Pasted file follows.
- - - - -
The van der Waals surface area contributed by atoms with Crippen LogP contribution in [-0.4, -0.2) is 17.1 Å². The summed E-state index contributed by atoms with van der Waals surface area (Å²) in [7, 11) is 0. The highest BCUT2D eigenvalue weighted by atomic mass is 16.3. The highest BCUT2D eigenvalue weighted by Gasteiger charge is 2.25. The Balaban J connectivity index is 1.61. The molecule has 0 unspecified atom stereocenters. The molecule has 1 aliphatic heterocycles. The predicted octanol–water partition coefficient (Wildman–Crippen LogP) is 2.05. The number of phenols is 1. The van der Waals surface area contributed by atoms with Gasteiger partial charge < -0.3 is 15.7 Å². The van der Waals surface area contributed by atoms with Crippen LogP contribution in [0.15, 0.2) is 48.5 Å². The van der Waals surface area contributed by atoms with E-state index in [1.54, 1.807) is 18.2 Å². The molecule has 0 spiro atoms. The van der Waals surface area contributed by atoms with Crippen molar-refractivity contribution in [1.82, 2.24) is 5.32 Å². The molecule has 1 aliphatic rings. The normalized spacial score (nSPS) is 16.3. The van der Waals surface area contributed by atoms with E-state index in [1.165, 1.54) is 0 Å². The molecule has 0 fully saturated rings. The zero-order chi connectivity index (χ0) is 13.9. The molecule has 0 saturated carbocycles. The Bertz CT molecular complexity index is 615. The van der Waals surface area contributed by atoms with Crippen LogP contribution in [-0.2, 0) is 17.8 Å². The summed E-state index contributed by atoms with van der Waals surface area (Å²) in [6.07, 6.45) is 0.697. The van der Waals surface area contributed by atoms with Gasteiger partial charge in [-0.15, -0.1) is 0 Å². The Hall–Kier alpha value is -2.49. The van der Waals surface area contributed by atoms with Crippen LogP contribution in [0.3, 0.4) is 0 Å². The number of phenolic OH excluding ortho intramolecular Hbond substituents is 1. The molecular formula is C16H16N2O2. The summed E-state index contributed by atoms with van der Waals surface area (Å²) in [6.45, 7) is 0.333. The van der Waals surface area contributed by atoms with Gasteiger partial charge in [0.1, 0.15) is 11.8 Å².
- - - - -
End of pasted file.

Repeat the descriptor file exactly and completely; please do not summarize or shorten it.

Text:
The van der Waals surface area contributed by atoms with Crippen LogP contribution in [-0.4, -0.2) is 17.1 Å². The summed E-state index contributed by atoms with van der Waals surface area (Å²) in [7, 11) is 0. The highest BCUT2D eigenvalue weighted by atomic mass is 16.3. The highest BCUT2D eigenvalue weighted by Gasteiger charge is 2.25. The Balaban J connectivity index is 1.61. The molecule has 0 unspecified atom stereocenters. The molecule has 1 aliphatic heterocycles. The predicted octanol–water partition coefficient (Wildman–Crippen LogP) is 2.05. The number of phenols is 1. The van der Waals surface area contributed by atoms with Gasteiger partial charge < -0.3 is 15.7 Å². The van der Waals surface area contributed by atoms with Crippen LogP contribution in [0.15, 0.2) is 48.5 Å². The van der Waals surface area contributed by atoms with E-state index in [1.54, 1.807) is 18.2 Å². The molecule has 0 spiro atoms. The van der Waals surface area contributed by atoms with Crippen molar-refractivity contribution in [1.82, 2.24) is 5.32 Å². The molecule has 1 aliphatic rings. The normalized spacial score (nSPS) is 16.3. The van der Waals surface area contributed by atoms with E-state index in [1.165, 1.54) is 0 Å². The molecule has 0 fully saturated rings. The zero-order chi connectivity index (χ0) is 13.9. The molecule has 0 saturated carbocycles. The Bertz CT molecular complexity index is 615. The van der Waals surface area contributed by atoms with Crippen LogP contribution in [-0.2, 0) is 17.8 Å². The summed E-state index contributed by atoms with van der Waals surface area (Å²) in [6.07, 6.45) is 0.697. The van der Waals surface area contributed by atoms with Gasteiger partial charge in [-0.15, -0.1) is 0 Å². The Hall–Kier alpha value is -2.49. The van der Waals surface area contributed by atoms with Crippen LogP contribution in [0.3, 0.4) is 0 Å². The number of phenolic OH excluding ortho intramolecular Hbond substituents is 1. The molecular formula is C16H16N2O2. The summed E-state index contributed by atoms with van der Waals surface area (Å²) in [6.45, 7) is 0.333. The van der Waals surface area contributed by atoms with Gasteiger partial charge in [0.1, 0.15) is 11.8 Å².